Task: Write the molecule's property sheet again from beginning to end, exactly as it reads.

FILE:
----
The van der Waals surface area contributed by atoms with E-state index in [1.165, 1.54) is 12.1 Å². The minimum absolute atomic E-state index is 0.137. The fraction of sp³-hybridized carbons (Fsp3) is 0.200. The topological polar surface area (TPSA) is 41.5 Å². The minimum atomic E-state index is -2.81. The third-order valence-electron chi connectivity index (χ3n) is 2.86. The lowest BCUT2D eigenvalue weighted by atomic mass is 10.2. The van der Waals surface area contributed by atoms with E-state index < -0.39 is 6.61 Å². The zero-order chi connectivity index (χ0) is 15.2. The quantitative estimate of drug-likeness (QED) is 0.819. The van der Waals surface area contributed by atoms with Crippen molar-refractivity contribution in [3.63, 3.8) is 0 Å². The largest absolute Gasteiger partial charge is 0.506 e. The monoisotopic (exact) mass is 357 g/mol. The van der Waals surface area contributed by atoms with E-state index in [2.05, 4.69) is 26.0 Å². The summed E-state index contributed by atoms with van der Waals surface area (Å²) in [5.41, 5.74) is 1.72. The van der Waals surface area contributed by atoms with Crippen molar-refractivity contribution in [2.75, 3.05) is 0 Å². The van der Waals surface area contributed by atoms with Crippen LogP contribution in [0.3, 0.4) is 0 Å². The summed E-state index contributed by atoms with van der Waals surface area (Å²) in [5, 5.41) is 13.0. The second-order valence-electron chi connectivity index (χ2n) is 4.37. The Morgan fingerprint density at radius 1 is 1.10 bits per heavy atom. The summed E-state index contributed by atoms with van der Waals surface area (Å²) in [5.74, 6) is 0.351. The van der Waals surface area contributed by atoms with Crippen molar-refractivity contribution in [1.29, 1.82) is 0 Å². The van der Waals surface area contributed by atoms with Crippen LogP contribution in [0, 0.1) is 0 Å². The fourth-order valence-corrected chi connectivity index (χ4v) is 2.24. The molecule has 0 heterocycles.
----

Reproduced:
The van der Waals surface area contributed by atoms with E-state index in [1.165, 1.54) is 12.1 Å². The minimum absolute atomic E-state index is 0.137. The fraction of sp³-hybridized carbons (Fsp3) is 0.200. The topological polar surface area (TPSA) is 41.5 Å². The minimum atomic E-state index is -2.81. The third-order valence-electron chi connectivity index (χ3n) is 2.86. The lowest BCUT2D eigenvalue weighted by atomic mass is 10.2. The van der Waals surface area contributed by atoms with E-state index < -0.39 is 6.61 Å². The zero-order chi connectivity index (χ0) is 15.2. The quantitative estimate of drug-likeness (QED) is 0.819. The van der Waals surface area contributed by atoms with Crippen molar-refractivity contribution in [3.63, 3.8) is 0 Å². The largest absolute Gasteiger partial charge is 0.506 e. The monoisotopic (exact) mass is 357 g/mol. The van der Waals surface area contributed by atoms with E-state index in [2.05, 4.69) is 26.0 Å². The summed E-state index contributed by atoms with van der Waals surface area (Å²) in [5.41, 5.74) is 1.72. The van der Waals surface area contributed by atoms with Crippen molar-refractivity contribution in [2.75, 3.05) is 0 Å². The van der Waals surface area contributed by atoms with Crippen LogP contribution in [0.3, 0.4) is 0 Å². The summed E-state index contributed by atoms with van der Waals surface area (Å²) in [5, 5.41) is 13.0. The second-order valence-electron chi connectivity index (χ2n) is 4.37. The Morgan fingerprint density at radius 1 is 1.10 bits per heavy atom. The summed E-state index contributed by atoms with van der Waals surface area (Å²) in [5.74, 6) is 0.351. The van der Waals surface area contributed by atoms with Crippen molar-refractivity contribution in [1.29, 1.82) is 0 Å². The van der Waals surface area contributed by atoms with Crippen LogP contribution in [0, 0.1) is 0 Å². The fourth-order valence-corrected chi connectivity index (χ4v) is 2.24. The molecule has 0 heterocycles.